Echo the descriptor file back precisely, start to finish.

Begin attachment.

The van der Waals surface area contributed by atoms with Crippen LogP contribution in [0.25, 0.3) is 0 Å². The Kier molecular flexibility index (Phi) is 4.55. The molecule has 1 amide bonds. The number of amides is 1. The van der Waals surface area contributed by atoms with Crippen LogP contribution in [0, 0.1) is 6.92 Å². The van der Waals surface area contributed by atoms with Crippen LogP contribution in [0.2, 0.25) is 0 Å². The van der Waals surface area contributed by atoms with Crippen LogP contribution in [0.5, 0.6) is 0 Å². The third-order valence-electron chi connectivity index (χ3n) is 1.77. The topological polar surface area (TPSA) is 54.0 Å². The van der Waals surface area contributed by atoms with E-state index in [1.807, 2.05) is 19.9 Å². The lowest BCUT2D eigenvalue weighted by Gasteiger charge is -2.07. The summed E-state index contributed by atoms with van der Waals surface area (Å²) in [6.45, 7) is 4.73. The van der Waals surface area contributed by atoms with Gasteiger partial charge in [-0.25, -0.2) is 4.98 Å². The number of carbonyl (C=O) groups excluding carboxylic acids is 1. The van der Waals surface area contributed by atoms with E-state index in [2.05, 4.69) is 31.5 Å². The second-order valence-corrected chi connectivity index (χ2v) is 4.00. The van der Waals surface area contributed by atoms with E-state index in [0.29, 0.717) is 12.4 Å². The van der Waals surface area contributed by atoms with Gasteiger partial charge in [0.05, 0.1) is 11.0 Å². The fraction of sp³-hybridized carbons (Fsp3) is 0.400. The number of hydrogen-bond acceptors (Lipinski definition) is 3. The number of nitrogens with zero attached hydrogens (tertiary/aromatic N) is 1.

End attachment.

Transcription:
The van der Waals surface area contributed by atoms with Crippen LogP contribution in [0.25, 0.3) is 0 Å². The Kier molecular flexibility index (Phi) is 4.55. The molecule has 1 amide bonds. The number of amides is 1. The van der Waals surface area contributed by atoms with Crippen LogP contribution in [0, 0.1) is 6.92 Å². The van der Waals surface area contributed by atoms with Crippen LogP contribution in [0.2, 0.25) is 0 Å². The van der Waals surface area contributed by atoms with Crippen LogP contribution in [0.5, 0.6) is 0 Å². The third-order valence-electron chi connectivity index (χ3n) is 1.77. The topological polar surface area (TPSA) is 54.0 Å². The van der Waals surface area contributed by atoms with E-state index in [1.807, 2.05) is 19.9 Å². The lowest BCUT2D eigenvalue weighted by Gasteiger charge is -2.07. The summed E-state index contributed by atoms with van der Waals surface area (Å²) in [6.45, 7) is 4.73. The van der Waals surface area contributed by atoms with Gasteiger partial charge in [-0.25, -0.2) is 4.98 Å². The number of carbonyl (C=O) groups excluding carboxylic acids is 1. The van der Waals surface area contributed by atoms with E-state index in [2.05, 4.69) is 31.5 Å². The second-order valence-corrected chi connectivity index (χ2v) is 4.00. The van der Waals surface area contributed by atoms with E-state index in [0.29, 0.717) is 12.4 Å². The van der Waals surface area contributed by atoms with Gasteiger partial charge in [0.05, 0.1) is 11.0 Å². The fraction of sp³-hybridized carbons (Fsp3) is 0.400. The number of hydrogen-bond acceptors (Lipinski definition) is 3. The number of nitrogens with zero attached hydrogens (tertiary/aromatic N) is 1.